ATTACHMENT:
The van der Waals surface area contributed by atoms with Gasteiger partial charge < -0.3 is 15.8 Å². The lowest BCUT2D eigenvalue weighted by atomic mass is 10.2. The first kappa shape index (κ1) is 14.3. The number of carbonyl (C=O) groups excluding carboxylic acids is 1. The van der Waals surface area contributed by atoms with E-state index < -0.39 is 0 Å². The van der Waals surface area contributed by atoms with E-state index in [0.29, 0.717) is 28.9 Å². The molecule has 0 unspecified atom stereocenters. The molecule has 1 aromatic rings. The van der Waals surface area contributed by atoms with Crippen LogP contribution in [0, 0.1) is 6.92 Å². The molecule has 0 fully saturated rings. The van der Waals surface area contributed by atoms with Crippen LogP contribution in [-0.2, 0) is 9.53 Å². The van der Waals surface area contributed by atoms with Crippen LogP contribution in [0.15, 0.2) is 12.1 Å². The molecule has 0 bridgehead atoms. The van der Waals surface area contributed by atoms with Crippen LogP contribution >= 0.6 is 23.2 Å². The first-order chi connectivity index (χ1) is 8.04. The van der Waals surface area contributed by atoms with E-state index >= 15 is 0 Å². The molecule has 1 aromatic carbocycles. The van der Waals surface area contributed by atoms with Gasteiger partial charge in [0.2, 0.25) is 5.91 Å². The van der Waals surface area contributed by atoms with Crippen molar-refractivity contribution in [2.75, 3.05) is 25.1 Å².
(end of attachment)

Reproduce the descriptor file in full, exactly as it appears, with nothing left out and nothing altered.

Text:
The van der Waals surface area contributed by atoms with Gasteiger partial charge < -0.3 is 15.8 Å². The lowest BCUT2D eigenvalue weighted by atomic mass is 10.2. The first kappa shape index (κ1) is 14.3. The number of carbonyl (C=O) groups excluding carboxylic acids is 1. The van der Waals surface area contributed by atoms with E-state index < -0.39 is 0 Å². The van der Waals surface area contributed by atoms with E-state index in [0.29, 0.717) is 28.9 Å². The molecule has 0 unspecified atom stereocenters. The molecule has 1 aromatic rings. The van der Waals surface area contributed by atoms with Crippen LogP contribution in [0, 0.1) is 6.92 Å². The molecule has 0 fully saturated rings. The van der Waals surface area contributed by atoms with Crippen LogP contribution in [-0.2, 0) is 9.53 Å². The van der Waals surface area contributed by atoms with Crippen LogP contribution in [0.15, 0.2) is 12.1 Å². The molecule has 0 bridgehead atoms. The van der Waals surface area contributed by atoms with Crippen LogP contribution >= 0.6 is 23.2 Å². The first-order chi connectivity index (χ1) is 8.04. The van der Waals surface area contributed by atoms with E-state index >= 15 is 0 Å². The molecule has 1 aromatic carbocycles. The van der Waals surface area contributed by atoms with Gasteiger partial charge in [0.2, 0.25) is 5.91 Å². The van der Waals surface area contributed by atoms with Crippen molar-refractivity contribution in [2.75, 3.05) is 25.1 Å².